Listen to this article
I have spent the past couple of weeks clearing out my childhood bedroom, where I lived from the ages of seven to 18, and which acted as a refuge during the odd turbulent patch of early adulthood. For reasons too complicated to explain, the room has remained intact since those days. To walk into it at any time over the past three decades was to stumble into a Sir John Soane’s Museum of the mid-20th century, replete with the music, literature and ephemera of that time. What I have always regarded as junk has, with the passage of time, been relabelled “memorabilia”. Some of it, I learn, is valuable. All of it has a story to tell.
So here, in the spirit of the British Museum-BBC project A History of the World in 100 Objects, is a selection of things that I came across: a history of a corner of west London in 10 keepsakes, and what they may tell us about the passing of the past half-century:
1. An invitation from Matthew Roe to his 10th birthday party (how on earth are you, Matthew?) in 1968, which told us we were to be taken to see the freshly released The Charge of the Light Brigade. There are many adjectives that can be applied to Tony Richardson’s film – turgid, static, melancholy – but child-friendly is not one of them. Did we really manage to sit still for the whole charge? Parents, thank the Lord for Pixar.
2. A facsimile of a British pound note featuring a group portrait of Abba in place of the Queen. This is from an era that thought the exclusive pursuit of “Money, Money, Money” was so ridiculous, you could write a satirical hit song about it (“Must be funny, in the rich man’s world!”). About as funny as the charge of the Light Brigade. Besides, isn’t it illegal to mess with the currency? Does the Queen know about this?
3. A stash of unused Christmas cards that were stamped “British Embassy, Washington” (where my father had worked) on the front. The colour photograph inside the card shows President Kennedy declaring Sir Winston Churchill an honorary citizen of the US. The date of the photograph is April 9 1963. Something happened between April and December which meant that the cards didn’t get sent. You can plan your Christmases too early.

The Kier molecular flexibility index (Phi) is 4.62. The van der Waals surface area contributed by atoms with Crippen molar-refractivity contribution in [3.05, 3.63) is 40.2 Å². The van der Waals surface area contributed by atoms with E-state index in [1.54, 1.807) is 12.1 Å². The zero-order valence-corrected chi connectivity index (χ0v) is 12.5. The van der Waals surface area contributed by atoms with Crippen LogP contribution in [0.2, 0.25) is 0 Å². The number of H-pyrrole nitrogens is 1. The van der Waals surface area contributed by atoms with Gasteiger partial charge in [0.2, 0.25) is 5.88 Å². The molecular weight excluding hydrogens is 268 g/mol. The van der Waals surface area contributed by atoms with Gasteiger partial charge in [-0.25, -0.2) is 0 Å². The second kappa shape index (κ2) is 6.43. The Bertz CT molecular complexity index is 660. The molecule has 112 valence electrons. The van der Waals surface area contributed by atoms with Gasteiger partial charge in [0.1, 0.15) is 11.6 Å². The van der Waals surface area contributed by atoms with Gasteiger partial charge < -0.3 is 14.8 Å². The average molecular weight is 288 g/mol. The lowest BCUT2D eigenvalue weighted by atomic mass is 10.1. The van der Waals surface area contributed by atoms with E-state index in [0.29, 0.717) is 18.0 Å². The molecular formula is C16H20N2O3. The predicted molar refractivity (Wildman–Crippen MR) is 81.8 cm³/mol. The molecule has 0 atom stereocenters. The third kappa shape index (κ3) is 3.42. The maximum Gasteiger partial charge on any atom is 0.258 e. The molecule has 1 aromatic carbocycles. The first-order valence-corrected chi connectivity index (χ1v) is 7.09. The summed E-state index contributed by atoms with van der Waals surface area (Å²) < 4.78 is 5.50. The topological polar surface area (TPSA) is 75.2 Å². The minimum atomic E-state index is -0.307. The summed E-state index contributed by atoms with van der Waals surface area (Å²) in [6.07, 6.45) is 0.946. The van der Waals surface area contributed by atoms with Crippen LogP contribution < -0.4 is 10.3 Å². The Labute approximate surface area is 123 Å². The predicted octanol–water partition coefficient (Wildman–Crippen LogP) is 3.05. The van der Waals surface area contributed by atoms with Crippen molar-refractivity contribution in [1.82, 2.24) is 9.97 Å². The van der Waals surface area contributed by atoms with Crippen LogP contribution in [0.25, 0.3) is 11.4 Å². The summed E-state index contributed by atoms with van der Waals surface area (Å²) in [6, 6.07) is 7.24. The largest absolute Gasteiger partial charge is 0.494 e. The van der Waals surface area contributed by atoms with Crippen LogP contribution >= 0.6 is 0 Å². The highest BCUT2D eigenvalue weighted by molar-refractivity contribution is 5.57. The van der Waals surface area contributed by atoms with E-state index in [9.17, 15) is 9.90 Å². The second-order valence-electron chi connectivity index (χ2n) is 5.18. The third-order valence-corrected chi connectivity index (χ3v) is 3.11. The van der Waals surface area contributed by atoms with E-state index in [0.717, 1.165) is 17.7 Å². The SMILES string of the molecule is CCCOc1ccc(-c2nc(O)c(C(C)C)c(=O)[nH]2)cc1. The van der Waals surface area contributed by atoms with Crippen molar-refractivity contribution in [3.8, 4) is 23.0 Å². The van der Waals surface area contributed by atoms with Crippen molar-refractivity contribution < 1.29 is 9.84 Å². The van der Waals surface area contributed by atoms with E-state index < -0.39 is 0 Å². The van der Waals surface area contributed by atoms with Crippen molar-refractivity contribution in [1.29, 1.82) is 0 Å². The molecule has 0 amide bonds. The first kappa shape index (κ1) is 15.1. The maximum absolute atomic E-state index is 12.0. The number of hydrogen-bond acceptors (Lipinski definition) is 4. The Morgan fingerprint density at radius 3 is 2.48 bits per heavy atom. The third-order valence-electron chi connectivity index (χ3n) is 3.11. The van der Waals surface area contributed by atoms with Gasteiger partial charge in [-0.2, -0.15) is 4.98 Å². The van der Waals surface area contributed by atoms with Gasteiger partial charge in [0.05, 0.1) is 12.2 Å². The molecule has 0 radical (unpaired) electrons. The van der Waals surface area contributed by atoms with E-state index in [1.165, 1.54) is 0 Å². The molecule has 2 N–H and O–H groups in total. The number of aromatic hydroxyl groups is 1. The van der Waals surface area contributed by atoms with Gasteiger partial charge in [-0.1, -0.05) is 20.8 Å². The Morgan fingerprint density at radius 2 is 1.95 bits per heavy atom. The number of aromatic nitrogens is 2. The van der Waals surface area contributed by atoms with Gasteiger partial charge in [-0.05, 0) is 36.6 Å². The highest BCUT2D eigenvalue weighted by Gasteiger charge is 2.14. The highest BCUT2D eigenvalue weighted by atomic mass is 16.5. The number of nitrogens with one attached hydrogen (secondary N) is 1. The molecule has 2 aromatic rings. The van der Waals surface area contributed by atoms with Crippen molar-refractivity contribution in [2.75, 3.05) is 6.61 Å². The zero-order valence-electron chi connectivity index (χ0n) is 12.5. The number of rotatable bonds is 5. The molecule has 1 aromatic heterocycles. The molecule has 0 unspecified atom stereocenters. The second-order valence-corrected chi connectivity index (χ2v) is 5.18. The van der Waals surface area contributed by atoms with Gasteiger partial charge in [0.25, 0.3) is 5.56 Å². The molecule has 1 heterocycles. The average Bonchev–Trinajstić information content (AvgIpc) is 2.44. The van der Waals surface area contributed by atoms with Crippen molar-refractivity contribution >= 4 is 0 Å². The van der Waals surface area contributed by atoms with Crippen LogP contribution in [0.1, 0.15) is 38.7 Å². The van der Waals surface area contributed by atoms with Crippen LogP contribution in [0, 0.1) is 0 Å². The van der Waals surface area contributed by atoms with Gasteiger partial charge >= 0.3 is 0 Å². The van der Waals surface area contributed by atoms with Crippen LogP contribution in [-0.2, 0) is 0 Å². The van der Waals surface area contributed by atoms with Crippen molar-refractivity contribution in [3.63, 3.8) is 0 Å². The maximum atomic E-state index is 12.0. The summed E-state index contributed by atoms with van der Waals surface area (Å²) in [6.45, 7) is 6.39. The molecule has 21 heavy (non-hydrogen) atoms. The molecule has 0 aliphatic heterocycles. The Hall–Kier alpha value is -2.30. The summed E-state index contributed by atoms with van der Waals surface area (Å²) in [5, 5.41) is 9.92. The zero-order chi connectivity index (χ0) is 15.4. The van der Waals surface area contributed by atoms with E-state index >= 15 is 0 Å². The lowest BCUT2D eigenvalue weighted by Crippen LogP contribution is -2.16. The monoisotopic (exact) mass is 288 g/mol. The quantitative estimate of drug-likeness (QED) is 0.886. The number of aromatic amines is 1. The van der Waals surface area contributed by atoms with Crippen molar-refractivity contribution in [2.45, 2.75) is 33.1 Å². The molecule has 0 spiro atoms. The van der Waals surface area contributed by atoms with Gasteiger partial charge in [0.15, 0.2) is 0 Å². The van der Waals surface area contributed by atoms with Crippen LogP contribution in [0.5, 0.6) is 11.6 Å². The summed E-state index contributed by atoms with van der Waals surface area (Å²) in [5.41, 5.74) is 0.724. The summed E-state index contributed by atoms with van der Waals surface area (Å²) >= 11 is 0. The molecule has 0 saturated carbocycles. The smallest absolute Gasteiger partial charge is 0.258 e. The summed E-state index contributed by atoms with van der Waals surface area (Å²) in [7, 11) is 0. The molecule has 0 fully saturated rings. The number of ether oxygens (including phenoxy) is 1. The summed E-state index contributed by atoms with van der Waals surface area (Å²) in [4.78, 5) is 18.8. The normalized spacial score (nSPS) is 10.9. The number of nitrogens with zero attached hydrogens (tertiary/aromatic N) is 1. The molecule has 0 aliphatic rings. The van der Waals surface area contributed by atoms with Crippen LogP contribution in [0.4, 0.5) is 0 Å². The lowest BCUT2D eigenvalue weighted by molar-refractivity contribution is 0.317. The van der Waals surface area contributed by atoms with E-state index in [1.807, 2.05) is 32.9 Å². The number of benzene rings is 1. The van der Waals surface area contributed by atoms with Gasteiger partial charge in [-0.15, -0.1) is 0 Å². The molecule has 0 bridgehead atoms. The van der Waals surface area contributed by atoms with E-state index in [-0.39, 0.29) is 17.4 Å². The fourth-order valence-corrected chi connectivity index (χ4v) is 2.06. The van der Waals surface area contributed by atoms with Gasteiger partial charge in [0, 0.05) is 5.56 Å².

4. Issue number 7, dated 1983, of Granta magazine, dedicated to the “best of young British novelists”. Here is that now-famous roll-call: Martin Amis, Pat Barker, Julian Barnes, William Boyd, Kazuo Ishiguro, Ian McEwan, Salman Rushdie, Graham Swift, Rose Tremain, and more. I like the authors’ brief biographical notes: “Ishiguro lives in London, where he sleeps during the day, and eats enormous quantities of food at night. He is of samurai descent.”
5. Four albums by Mike Nesmith. From The Monkees. You remember, the tall Texan with the woolly hat and edgy sense of humour. Turns out he was a decent musician, with a very pleasant line in light country music. But four albums? He, at least, knew his limitations. He called his 1973 album Pretty Much your Standard Ranch Stash, which sums him up nicely. I looked up its highest position in the Billboard chart online, and there was a dismissive dash in place of a number: did no one buy it apart from me?
6. A “Don’t Badger the Badger” badge, which I am sorry to say I used to wear because of the sharp word-play rather than any feelings about the plight of the plucky animal. The campaign was evidently a failure: far from being merely badgered, badgers are currently being blown away with high-velocity rifles in a countryside near you. The fightback starts here.
7. An “Unzippa Banazi” badge, with a picture of Adolf Hitler emerging from a banana skin. Don’t ask me.
8. A matchbox from Greece, illustrated by a portrait of that country’s revolutionary hero, Theodoros Kolokotronis, commemorating the 150th anniversary of the 1821 uprising against Ottoman rule. That is only on one side, though. On the other is a drawing of a phoenix, a mythological symbol of rebirth, which is partly covered by the silhouette of an armed soldier. These were the years of the military junta in Greece, and this sinister and barely coherent mash-up of images gives you some idea of the regime’s intellectual rigour. No wonder Greeks still smoke.
9. A small black-and-white photograph of the actress Ann Sheridan, given to my mother by my father as a forget-me-not in the 1940s. I find it strange that, amid the drama of a real-life wartime romance, feelings of love should have been mediated via an image of a movie star. It was an early intimation of the power of celebrity culture, which today tramples all over us, and it explained Andy Warhol to me.
10. A copy of John Lennon’s Imagine, complete with the little picture postcard of him holding a pig by its ears, a famously dismissive dig at his fellow Beatle Paul McCartney. “Imagine no possessions” is its very first line.
He could have picked a better time to ask me.
To listen to culture columns, visit ft.com/culturecast